[tl;dr Your difficulty is quite natural. You set yourself a problem that doesn't have a good solution.]
The schema that takes
(1) John ate the worms.
(2) The worms were eaten.
is one that transforms
- the sentence (1) in the active voice with the agentive verb "to eat" connecting the agent
- the passive voice sentence (2), where the main verb is an auxiliary (the stative verb to be), the former agent vanishes, and the former patient becomes the subject.
By the way, note also that the passive form need not conceal the agent:
(3) The worms were eaten by John.
This scheme cannot be made to work with
(4) John tried to eat the worms.
because (4) has no agentive verb connecting John with the worms. Instead "tried" is a catenative verb, and "to eat" is an infinitive that has no subject. Neither verb is in the active voice, which exists only with agentive verbs.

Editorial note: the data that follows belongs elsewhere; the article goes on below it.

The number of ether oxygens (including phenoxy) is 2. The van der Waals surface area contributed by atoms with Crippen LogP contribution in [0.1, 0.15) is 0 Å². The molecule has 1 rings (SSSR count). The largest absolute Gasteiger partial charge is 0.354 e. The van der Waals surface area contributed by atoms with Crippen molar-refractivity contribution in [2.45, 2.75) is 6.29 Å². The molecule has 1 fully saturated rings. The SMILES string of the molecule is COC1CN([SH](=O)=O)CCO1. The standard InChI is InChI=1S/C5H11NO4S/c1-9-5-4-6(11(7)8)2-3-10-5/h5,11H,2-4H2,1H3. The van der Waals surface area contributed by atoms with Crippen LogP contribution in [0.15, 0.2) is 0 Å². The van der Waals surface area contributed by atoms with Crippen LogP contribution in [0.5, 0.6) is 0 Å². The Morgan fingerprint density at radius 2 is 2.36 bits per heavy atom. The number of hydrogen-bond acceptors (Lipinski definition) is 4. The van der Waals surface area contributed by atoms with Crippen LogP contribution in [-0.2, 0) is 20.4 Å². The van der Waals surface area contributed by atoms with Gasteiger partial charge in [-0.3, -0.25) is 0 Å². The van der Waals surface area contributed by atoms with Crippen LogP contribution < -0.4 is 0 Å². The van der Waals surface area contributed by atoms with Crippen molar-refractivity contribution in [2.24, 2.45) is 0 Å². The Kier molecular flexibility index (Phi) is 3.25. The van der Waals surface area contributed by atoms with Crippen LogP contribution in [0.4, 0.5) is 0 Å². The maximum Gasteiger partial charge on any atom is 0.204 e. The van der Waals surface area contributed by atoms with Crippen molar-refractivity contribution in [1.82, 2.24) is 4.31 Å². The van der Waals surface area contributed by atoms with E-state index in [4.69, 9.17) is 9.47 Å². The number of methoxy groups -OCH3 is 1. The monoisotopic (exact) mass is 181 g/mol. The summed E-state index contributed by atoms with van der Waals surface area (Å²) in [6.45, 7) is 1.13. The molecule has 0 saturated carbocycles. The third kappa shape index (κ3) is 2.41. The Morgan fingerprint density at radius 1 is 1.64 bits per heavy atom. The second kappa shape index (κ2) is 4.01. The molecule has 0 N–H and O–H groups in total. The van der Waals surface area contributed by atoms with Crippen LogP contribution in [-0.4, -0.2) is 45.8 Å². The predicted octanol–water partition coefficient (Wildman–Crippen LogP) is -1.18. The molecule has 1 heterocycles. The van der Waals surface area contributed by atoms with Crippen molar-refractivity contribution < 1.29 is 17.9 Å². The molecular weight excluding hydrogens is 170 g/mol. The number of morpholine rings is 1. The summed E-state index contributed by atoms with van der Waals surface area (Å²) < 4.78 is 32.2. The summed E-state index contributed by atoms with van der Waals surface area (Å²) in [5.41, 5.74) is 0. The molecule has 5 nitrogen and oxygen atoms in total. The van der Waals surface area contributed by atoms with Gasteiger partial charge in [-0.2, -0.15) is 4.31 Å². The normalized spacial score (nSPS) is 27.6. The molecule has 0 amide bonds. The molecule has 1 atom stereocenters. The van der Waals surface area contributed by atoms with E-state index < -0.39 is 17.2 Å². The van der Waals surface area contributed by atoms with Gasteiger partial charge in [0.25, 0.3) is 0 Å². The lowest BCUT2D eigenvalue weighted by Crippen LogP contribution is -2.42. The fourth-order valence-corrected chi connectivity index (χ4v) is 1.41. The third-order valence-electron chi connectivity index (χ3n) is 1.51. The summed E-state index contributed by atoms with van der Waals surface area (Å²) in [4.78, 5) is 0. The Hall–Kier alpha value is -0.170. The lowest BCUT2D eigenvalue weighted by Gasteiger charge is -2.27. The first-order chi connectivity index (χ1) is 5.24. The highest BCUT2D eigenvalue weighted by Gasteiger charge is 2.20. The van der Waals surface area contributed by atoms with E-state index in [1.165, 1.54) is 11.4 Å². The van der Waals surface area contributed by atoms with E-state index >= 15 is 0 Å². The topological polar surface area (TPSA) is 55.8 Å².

Hence there is no analogous conversion of this sentence to the passive.
At this point, you have to ask yourself what you really want. There seem to be many examples that give you some of the properties
- A passive construction with the worms as subject
- Concealment of John's agency
- Something that keeps to try and to eat as its verbs, and may only introduces auxiliaries like "were"
but I think you can't have 1&3 together because of constraints on the ways you can use "to try". For example:
- 1&2, Lynn's example: The worms were nearly eaten. But "nearly" isn't "tried", so it's not clear it means quite the same thing.
- 2&3: Someone tried to eat the worms. It doesn't try to be passive.
To see the difficulty with the third, spot the two ways in which this fails to satisfy the third property:
- 1&?: The worms were subjected to John's try at eating
I've tried to link to definitions of the least widely known grammatical terms, but weirdly I found no good link for agentive verb. These are verbs where there is an actor and optionally a patient, that is, they are the action verbs that show someone or something doing something.